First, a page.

This brand new Sky sitcom from Daniel Peak, Tom Miller, Sam Myer is a high budget, high concept affair, set in London in the near future and which starts in a fairly grim manner as Daniel Mays’ rather over the top DI John Major (and yes, anyone over the age of twenty will probably get a chuckle from the name) is gunned down when an undercover arms deal goes wrong as his real identity is discovered.
A year later and his partner DI Roy Carver (Stephen Graham) is visiting the bird bath erected in his honour, only to be suddenly tackled to the ground – by a suddenly now alive again John Major. Understandably confused it’s quickly revealed that thanks to the joys of science that just like the former prime minister he’s named after, Major is 90% human and 10% non-organic matter. He’s the very first prototype though and so his superiors are watching carefully to see if the science works, and whether it can used on others in the future.
It’s a very British take on Robocop then, and Major comes complete with a slightly faulty memory as he cannot quite recall the events of the night of his death, which is convenient for Carver as it quickly becomes clear that he was having an affair with Major’s wife Kelly (Anna Maxwell Martin) and that Major discovered the truth about them that night. But due to his faulty memory he thinks he can move straight back in with his wife, and is disappointed when she fobs him off without telling him the truth.
That’s clearly going to come and bite Kelly and Carver in their respective arses later on in the series, but right now Major is obsessed with finding out who was responsible for killing him, and how his real identity had been discovered by those arms dealing bastards. That involves a trip to see a drug dealer who was also present that night, Richard Gadd, and any comedy nerd will surely quickly realise all is not as it seems with the character given Gadd’s high profile status in the live comedy world.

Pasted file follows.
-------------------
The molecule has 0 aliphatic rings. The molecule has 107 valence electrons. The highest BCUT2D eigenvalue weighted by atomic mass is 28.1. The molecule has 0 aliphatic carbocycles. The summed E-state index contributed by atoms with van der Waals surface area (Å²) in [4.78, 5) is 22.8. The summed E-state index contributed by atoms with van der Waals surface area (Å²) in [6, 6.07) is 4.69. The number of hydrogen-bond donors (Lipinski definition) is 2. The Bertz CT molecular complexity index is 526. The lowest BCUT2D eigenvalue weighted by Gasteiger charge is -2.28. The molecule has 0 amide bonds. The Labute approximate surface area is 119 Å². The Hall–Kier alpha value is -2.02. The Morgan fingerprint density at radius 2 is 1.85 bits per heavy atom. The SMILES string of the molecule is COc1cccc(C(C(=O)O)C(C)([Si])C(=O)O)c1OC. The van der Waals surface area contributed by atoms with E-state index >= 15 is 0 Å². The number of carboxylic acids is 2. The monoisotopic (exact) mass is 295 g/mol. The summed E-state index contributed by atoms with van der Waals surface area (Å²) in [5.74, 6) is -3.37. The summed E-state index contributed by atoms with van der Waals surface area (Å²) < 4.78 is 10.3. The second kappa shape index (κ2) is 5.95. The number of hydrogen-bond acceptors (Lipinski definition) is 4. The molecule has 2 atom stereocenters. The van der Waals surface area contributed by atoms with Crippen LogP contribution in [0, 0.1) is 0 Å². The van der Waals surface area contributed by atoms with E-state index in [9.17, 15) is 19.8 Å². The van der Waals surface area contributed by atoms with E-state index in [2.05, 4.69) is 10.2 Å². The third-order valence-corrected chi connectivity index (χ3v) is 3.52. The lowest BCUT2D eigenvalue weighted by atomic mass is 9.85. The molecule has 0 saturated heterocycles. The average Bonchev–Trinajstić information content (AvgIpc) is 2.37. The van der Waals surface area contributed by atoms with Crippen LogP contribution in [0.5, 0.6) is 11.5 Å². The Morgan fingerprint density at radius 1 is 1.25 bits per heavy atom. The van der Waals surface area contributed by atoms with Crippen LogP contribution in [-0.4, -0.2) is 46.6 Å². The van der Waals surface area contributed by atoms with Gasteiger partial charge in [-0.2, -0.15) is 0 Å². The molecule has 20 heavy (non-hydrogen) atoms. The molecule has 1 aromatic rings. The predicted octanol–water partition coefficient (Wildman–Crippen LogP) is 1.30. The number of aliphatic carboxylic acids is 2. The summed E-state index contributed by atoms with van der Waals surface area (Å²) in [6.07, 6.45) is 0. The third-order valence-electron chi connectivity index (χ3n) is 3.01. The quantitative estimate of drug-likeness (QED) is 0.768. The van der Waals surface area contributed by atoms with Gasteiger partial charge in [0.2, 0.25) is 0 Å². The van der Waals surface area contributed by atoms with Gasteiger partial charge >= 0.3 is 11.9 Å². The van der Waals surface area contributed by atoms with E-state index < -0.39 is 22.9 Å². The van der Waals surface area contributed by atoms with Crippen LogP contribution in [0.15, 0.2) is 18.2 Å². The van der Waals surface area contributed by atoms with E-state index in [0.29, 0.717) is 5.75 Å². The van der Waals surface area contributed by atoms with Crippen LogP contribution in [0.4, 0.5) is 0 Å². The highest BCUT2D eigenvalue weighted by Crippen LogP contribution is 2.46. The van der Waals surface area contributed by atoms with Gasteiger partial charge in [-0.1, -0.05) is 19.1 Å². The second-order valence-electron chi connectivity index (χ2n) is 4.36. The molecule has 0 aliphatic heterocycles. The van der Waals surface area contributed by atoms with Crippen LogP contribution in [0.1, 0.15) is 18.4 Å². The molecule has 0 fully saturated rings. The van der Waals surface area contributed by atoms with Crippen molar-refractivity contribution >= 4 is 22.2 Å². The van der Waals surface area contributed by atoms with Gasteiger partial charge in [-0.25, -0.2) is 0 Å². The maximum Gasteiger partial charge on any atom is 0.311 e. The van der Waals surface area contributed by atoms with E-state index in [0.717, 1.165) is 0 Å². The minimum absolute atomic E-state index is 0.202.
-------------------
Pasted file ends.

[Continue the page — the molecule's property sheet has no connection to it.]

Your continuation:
Impressively helmed by Al Campbell (a renowned comedy director who’s best known as Barry Shitpeas in Charlie Brooker’s Wipe series) it’s not quite an Airplane / Naked Gun style affair but it has a few jokes which could have come from those films, especially when it comes to wordplay with a brief discussion of the definition of the word “threat” being a highlight, as was a chat about how people might have heard about Major’s supposed death right in the middle of a dramatic moment. A good few scenes involving physical comedy are pretty daft too, like how in one scene Major kicks down a door dramatically only to have got the neighbour’s flat by accident, and how he attempts to dispose of a sod load of cocaine by sniffing it all up is a laugh out loud moment, and which becomes funnier as it effects how he acts in the next couple of scenes.
There’s more to it than that though, to it’s credit despite the fantastical overall scenario it feels more real than those type of parody films normally do, and it’s not just rattling through silly gags as it has a strong emotional core thanks to the complicated relationship both men have with Major’s wife. There’s also some nice exchanges of dialogue between the two men which aren’t just of the idiotic variety but which are still funny, and the way Mays plays his over confident copper in general elicits a lot of laughs too.
Perhaps it’s due to my love for this kind of near future shenanigans but as well as making me laugh I was gripped by the storyline and really can’t wait to see how it plays out. Mays is clearly having the time of his life playing such an over the top role, Graham makes for an excellent straight man, the rest of the cast are on excellent form, the script is sharp and a constant joy, and judging by the opening episode this will hopefully be a series that delivers not only a huge amount of laughs but also a fascinating story too.